At the beginning of last week, Donald Trump was President of the United States and we were being flooded with last minute Title IX and civil rights guidance from the outgoing Department of Education. As we near the end of the week, Joseph Biden is President and we are digesting a long list of senior political appointees for the department and executive orders signaling a reversal on approaches to racial and LGBTQ equality within federal agencies. Where we are now, what do you need to know and do, and what is expected to come? This is the first part of a multi-part series addressing some of the last gasps of the Trump administration and the opening salvos of the Biden administration and what they mean for school leaders under Title IX.
Part 1: Title IX and Gender Identity and Sexual Orientation After Bostock
Anyone keeping watch on the Department of Education’s actions in the past few weeks knows that the outgoing administration did not intend to go quietly into the night. Instead, we saw a flurry of guidance and other documents issued up to the very final moments of the administration in the realms of civil rights and Title IX. An important example was a January 8, 2021 memorandum from the Department’s Office of General Counsel stating that LGBTQ students are not covered by Title IX.
What was the action? The memorandum was from the OGC to the Office for Civil Rights, purportedly answering several questions from OCR about the effect of a recent Supreme Court decision, Bostock v. Clayton County, with respect to Title IX. We wrote about the Bostock case and its potential impacts on Title IX previously on this blog, and highly encourage you to review that post for essential background. The OGC memorandum issued on January 8 mostly reiterates the position expressed by OCR in August 2020, which we discussed in a subsequent blog post on OCR’s approach to applying the case to Title IX. Specifically, the OGC memorandum reiterates the Trump OCR position that although Bostock did not expressly decide any issues under Title IX, the Trump administration OCR would in some cases find that discrimination on the basis of gender identity or sexual orientation falls within the scope of Title IX’s non-discrimination mandate because it constitutes sex discrimination. However, because Title IX and its implementing regulations, unlike Title VII, may in some cases require consideration of a person’s biological sex, such as in assigning students to sports teams or using facilities in a school building, the Trump OCR would not consider different treatment based on gender identity or sexual orientation to be discrimination based on sex.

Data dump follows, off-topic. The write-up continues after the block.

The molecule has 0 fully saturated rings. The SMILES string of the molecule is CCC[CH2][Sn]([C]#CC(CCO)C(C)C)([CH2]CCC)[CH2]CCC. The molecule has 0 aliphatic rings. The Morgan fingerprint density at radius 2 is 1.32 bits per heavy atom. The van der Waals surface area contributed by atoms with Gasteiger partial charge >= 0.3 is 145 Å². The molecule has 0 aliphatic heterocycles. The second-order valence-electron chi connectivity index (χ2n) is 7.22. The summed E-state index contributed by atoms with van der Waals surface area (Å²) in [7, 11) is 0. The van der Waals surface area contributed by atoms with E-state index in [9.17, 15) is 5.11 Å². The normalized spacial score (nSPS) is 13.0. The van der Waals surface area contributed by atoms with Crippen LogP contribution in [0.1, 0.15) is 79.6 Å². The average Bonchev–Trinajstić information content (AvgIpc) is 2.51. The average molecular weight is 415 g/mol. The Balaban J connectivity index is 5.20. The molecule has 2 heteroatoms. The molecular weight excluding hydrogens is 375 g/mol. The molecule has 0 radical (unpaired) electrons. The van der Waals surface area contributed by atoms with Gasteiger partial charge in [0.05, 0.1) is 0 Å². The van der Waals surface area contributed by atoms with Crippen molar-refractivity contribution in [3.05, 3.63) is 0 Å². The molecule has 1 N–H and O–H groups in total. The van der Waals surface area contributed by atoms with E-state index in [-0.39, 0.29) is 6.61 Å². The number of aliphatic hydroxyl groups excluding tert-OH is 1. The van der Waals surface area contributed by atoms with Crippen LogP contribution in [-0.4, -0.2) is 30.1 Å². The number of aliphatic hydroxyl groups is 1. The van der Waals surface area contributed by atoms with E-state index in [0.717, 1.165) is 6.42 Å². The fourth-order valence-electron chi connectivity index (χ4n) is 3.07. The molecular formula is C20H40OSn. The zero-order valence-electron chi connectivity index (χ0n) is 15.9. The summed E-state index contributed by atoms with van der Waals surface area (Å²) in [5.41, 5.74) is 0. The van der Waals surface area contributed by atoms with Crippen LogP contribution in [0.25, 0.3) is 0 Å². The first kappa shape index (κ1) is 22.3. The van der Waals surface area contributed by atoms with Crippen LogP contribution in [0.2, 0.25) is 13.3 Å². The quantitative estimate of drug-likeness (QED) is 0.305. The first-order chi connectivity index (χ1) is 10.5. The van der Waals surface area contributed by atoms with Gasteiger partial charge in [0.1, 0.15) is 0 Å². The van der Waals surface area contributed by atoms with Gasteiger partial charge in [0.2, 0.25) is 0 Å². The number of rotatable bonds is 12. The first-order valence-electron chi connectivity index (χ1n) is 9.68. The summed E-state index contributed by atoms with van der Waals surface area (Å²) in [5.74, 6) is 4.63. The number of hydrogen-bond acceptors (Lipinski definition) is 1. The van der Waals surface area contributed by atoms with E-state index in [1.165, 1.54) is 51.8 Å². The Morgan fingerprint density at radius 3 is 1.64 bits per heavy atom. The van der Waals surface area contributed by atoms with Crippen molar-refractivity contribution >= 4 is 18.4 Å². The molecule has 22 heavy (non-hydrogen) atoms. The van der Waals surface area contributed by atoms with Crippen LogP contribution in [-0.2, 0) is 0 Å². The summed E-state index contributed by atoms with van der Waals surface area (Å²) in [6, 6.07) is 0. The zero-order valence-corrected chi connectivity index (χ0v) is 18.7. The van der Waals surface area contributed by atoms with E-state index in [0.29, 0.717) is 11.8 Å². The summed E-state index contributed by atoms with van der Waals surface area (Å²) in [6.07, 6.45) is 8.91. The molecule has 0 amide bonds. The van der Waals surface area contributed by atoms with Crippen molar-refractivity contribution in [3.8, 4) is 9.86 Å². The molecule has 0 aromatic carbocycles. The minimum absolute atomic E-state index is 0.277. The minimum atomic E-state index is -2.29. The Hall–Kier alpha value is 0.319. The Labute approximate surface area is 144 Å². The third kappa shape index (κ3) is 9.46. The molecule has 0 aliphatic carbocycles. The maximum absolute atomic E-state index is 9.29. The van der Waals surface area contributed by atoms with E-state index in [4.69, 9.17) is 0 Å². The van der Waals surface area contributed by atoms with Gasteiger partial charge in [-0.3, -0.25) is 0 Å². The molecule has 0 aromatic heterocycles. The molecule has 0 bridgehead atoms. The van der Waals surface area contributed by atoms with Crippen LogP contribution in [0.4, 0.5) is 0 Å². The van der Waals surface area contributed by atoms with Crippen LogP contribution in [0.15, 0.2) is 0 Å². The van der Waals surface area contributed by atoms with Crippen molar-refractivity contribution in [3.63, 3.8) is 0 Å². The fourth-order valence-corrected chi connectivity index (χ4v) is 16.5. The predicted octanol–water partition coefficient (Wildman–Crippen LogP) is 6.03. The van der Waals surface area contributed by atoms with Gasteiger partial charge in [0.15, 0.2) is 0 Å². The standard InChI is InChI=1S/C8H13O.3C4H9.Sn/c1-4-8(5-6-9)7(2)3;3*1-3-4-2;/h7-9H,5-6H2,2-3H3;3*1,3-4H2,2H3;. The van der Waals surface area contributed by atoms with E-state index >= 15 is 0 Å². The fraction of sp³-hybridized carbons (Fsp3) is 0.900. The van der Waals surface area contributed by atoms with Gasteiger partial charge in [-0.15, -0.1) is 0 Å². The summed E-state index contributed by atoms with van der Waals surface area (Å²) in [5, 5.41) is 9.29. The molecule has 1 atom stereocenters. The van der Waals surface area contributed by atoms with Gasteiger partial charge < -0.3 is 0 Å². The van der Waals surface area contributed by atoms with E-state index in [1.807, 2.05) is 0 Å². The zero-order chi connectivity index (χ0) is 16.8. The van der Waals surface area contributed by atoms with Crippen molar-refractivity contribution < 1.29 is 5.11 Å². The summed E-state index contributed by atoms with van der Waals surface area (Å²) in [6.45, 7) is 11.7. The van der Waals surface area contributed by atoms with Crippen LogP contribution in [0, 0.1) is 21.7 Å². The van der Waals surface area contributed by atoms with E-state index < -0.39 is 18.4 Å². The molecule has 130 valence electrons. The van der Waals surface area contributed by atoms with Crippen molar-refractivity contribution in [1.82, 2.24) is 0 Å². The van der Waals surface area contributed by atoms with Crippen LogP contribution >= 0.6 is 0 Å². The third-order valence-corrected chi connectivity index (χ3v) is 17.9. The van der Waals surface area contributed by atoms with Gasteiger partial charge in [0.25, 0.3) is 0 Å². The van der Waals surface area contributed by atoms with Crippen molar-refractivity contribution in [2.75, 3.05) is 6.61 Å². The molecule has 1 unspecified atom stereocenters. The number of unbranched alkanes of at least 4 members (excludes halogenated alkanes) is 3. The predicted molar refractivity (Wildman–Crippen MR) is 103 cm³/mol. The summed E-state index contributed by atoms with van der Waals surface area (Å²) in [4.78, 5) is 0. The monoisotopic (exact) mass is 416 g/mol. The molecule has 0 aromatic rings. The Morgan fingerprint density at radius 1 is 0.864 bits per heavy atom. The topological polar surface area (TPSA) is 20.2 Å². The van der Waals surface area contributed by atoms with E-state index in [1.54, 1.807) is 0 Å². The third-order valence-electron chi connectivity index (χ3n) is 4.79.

Does It Still Matter? No. The OGC’s directions to OCR, and OCR’s own interpretations of the impact of Bostock on Title IX, were subject to complete reversal on day one by the Biden administration.
And guess what? On day one, the Biden team did issue an order on January 20, 2021, which, although it did not address OCR or education directly, showed that the administration has a very different interpretation of Bostock and Title IX. The “Executive Order on Preventing and Combating Discrimination on the Basis of Gender Identity or Sexual Orientation” states that under Bostock’s reasoning, laws that prohibit sex discrimination—“including Title IX”—prohibit discrimination on the basis of gender identity or sexual orientation, so long as the relevant laws do not contain sufficient indications to the contrary. This is a broad interpretation of Bostock and contradicts with that presented by the Trump administration in the OGC memorandum. Accordingly, the OGC’s 13-page thesis on the application of Bostock is basically irrelevant now.
What are the Practical Considerations for Schools? Biden’s executive order directs agencies to consider whether they need to issue new guidance. That question will be a no-brainer for the Department of Education, and so we should expect to receive new guidance soon. Even before then, schools must understand that the Biden administration’s OCR will likely begin robustly enforcing Title IX’s protections for individuals alleging discrimination, harassment, and retaliation based on gender identity or sexual orientation. Schools and districts should contact legal counsel to assess risk regarding any ongoing matters involving facilities, athletics, and other access issues for LGBTQ students.